Harken Derm

Route du Rhum far from over

Published on November 12th, 2018

(November 12, 2018; Day 9) – It is easy to forget, after the morning drama with Francis Joyon sneaking past François Gabart to seal a thrilling class win in the ULTIMEs, that the Route du Rhum-Destination Guadeloupe consists of six races in six different classes.

While the first two spots on the ULTIME podium have now been filled, a long way behind them in the Atlantic the other five classes are still racing hard as they finish their eighth day at sea in the four-yearly, 3,542-nautical mile solo transatlantic contest from Saint Malo to Pointe-à-Pitre.

What is striking is that in each of the five remaining classes a dominant leader has now emerged with Armel Tripon on Réauté Chocolat over 300 miles ahead in the Multi50 class, Alex Thomson on Hugo Boss dominating the IMOCA division, and Yoann Richomme doing the same in the Class40 fleet.

In the two amateur “Rhum” classes the same trend is evident with Sidney Gavignet on Café Joyeux continuing to set the pace in the monohull class with a lead of nearly 350 miles, and Pierre Antoine on Olmix nearly 550 miles ahead in the Multis.

The question is whether each of these sailors can covert their solid mid-race positions into the victories in Guadeloupe. As witnessed with Joyon and Gabart, the final stages of the race show how boats can run out of wind on the leeward side of Basse Terre island in the remaining miles to the finish line.

In the past few days Thomson has stretched his margin over the chasing pack of IMOCAs lead by Paul Meilhat on SMA and Vincent Riou on PRB. The British skipper has been pressing hard in unstable and fresh trade wind conditions and revealed today he has paid a price for his unrelenting pace.

“I am in 18-23 knots of wind and under gennaker,” Thomson reported in a broken transmission as Hugo Boss continued downwind with less than 1,350 miles to go and with a lead of around 120 miles over Meilhat. “I can take it a bit easier now as I have a nice position relative to the other guys and so I don’t need to push too hard. I just need to bring the boat home safely.

“I do have a few problems; I blew up my spinnaker in a squall a few days ago. More of an issue now is I don’t have any lazyjacks, so putting in a reef (in the mainsail) is a problem for me and I have limited comms.

“I only have the receiver on the foredeck which is almost always under water and so that is why it is hard to hear anybody when they call. I have been getting a little bit of sleep. I was able to catch-up with last night’s finish so congratulations to Francis; sounds like a nail-biter, and hopefully I don’t have that problem.”

If Thomson does complete the job, this will be his first win in the IMOCA class after a long career in these monohulls that has included a third place and a runner’s up spot in the Vendée Globe solo round-the-world race.

More than 2,000 miles northeast of Thomson, three IMOCA skippers have re-joined the race after pit-stops in Brest and elsewhere. The first to leave was Manuel Cousin on Groupe Setin, then came Romain Attanasio on Pure-Famille Mary and finally it was the turn of Jérémie Beyou on Charal to head out to sea.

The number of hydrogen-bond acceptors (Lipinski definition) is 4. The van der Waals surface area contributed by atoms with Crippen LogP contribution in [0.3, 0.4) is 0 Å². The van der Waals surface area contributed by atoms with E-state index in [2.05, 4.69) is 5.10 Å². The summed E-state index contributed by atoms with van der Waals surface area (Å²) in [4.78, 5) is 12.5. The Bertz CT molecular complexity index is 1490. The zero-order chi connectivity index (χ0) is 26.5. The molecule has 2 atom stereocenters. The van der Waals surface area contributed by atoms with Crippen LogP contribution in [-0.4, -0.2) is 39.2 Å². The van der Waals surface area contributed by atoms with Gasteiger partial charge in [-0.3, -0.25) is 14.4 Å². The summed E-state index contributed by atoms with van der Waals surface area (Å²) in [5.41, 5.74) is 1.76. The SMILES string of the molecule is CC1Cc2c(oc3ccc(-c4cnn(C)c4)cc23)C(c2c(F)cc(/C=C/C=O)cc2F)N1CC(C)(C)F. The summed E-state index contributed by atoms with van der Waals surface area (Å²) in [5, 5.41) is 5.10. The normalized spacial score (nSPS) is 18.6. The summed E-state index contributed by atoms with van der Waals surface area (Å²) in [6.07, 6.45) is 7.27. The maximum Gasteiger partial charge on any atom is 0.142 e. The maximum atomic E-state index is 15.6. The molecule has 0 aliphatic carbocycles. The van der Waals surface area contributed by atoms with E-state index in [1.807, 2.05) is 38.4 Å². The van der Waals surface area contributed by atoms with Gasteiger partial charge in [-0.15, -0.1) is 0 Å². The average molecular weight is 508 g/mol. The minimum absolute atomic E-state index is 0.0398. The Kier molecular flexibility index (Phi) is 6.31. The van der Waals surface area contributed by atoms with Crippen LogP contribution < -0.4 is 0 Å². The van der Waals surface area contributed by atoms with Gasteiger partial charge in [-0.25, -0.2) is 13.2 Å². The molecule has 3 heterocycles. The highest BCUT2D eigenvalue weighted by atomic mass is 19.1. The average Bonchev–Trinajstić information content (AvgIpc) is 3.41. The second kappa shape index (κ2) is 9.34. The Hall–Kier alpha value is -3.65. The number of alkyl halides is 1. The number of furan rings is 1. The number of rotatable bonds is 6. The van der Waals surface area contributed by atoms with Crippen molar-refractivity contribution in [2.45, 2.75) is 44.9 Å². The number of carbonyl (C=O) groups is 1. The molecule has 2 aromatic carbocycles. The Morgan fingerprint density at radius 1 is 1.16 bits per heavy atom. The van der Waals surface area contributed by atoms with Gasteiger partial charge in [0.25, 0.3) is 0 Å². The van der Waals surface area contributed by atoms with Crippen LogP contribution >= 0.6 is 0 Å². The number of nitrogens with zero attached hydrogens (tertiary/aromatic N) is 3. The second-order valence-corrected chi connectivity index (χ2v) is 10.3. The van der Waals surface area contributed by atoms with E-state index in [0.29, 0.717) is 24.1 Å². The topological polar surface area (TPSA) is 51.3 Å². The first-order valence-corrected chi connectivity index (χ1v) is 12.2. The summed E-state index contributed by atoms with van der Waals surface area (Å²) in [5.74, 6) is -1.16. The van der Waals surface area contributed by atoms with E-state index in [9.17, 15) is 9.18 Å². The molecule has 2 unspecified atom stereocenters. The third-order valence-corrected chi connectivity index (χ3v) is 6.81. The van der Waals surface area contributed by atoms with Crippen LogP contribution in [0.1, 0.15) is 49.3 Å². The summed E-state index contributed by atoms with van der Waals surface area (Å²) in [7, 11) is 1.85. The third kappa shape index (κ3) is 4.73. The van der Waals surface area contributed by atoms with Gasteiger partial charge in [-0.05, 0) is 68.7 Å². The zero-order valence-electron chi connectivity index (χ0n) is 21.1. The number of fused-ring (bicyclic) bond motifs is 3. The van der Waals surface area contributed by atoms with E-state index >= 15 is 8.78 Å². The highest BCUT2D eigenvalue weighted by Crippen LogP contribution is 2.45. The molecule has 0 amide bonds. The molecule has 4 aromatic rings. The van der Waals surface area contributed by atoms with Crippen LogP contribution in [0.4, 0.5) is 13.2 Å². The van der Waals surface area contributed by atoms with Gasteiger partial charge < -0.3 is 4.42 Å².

Beyou diverted after his brand new foiler suffered steering problems in the Bay of Biscay and it will be interesting to see how he gets on on his first trans-ocean voyage in the new-generation IMOCA.

In Class40s, meanwhile, Yoann Richomme on Veedol-AIC is now heading due west with just over 2,000 miles to go and having stretched his lead over Britain’s Phil Sharp on IMERYS CLEAN ENERGY to almost 100 miles. Richomme is producing a master class at the head of this 53-boat fleet and looks well on course for a thumping win.

Behind him Sharp has been in the wars, reporting that he suffered an auto-pilot failure that spun his boat into a big broach. Remarkably he did not tear his spinnaker but he reckons it took him six-to-seven miles of lost time to get the boat back up to speed.

Back in the Rhum Multi fleet, Loïck Peyron on board his yellow trimaran, Happy, is going nicely just southeast of Madeira in sixth place around 950 miles behind Antoine’s Olmix. Peyron was delighted to see 62-year-old Joyon not only win the ULTIME class but break Peyron’s own race record set four years ago in the same boat used by Joyon this time round.

“Well done, Francis, you have confirmed that not only do old pots make the best soup, but that an old chef still has what it takes under his chef’s hat,” wrote Peyron (who was 55 when he broke the record).

“Sometimes you give the impression that you don’t enjoy the competitive side of things and would give anything not to feel that pressure on you. But you continue to prepare some delicious dishes, and you are not there just to look good but you are extremely efficient.

“Obviously, sometimes that sort of dish is a bit too bitter for those who don’t have your taste. Everyone knows you’re not out there for the glory or to show off. I’m certain that you’ll soon find an excuse to escape from all the commitments ashore, under the pretext that it is urgent to sail your boat home, so that you can once again take advantage of the opportunity to enjoy your kingdom.”

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Background: The 11th edition and 40th anniversary staging of the Route du Rhum-Destination Guadeloupe solo transatlantic race got underway on November 4. This iconic 3,542-nautical mile course will take the record entry of 123 skippers in six divisions from the start off the Brittany port of Saint Malo (France) to Guadeloupe.

Source: Route du Rhum-Destination Guadeloupe


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